What role did the government play during the late 19th century, in promoting westward settlement and eastern industrial growth?
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For westward expansion, the government did a lot of things:
- Provided protection against Indians (Army)
- Gave huge land grants to the railroads to get them to push westward
- Gave cheap land to settlers (Homestead Act)
- Helped figure out the best ways to farm (Land grant colleges)
These are the main things the government did to help settlers.
For industrial growth, mainly the government just didn't do anything to regulate the large companies. The government didn't impose any rules on things like child labor or minimum wage/maximum hours, things like that. They also tended to side with businesses against unions.
In addition or even before some of the previously mentioned things like the Homestead Act...Land was acquired from Spain and France i.e Louisiana Purchase and the acquisition of Florida, california...
One can not under value the project that was the expansion of the rails westward in the post Civil War decade. This was considered a national imperative as well as the overriding mood of the populous of the east to expand with the "Manifest Destiny" Goods had to be made, sold and transported west from the smoke-filled cities of the East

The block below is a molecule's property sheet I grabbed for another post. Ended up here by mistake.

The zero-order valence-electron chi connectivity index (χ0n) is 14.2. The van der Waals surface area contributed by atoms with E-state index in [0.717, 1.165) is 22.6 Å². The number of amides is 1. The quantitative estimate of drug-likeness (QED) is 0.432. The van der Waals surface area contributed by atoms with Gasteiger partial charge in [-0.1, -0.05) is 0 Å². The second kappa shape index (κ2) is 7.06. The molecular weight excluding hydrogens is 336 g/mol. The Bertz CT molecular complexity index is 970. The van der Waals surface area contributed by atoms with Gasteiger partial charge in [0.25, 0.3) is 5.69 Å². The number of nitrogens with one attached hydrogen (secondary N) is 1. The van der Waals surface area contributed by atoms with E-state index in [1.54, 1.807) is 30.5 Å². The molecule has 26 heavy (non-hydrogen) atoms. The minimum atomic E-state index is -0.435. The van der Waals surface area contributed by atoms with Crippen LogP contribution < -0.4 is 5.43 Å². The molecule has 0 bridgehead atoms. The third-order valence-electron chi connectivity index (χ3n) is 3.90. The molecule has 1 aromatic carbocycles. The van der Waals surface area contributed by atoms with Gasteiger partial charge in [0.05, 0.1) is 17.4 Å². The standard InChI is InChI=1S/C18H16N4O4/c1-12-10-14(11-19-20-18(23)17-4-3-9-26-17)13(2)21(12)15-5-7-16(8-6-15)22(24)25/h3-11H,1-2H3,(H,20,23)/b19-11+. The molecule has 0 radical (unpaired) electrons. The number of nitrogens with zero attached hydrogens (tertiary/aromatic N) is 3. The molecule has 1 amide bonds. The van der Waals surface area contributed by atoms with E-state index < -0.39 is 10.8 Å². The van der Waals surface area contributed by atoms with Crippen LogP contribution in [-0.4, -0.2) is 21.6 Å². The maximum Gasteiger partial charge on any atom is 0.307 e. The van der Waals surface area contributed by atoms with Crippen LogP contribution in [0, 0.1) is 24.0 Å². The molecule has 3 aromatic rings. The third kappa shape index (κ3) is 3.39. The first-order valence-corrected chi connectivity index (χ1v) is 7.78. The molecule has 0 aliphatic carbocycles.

Certainly this amount of material and hardware had to come from the fire-blast furnaces of the East and Mid-west. The role of law makers, politicians and government was at each small twist in this slow yet never-stopping westward encroachment. Park lands were delineated, Indians were displaced and moved, herds of the indigenous buffalo were governmentally exterminated and the country would have a new thriving product and vitality often because of these newly exploited and dwindling resources. Most raw supplies would be reworked into a multitude of things in the factories of Chicago, New York, Buffalo and Saint Louis.
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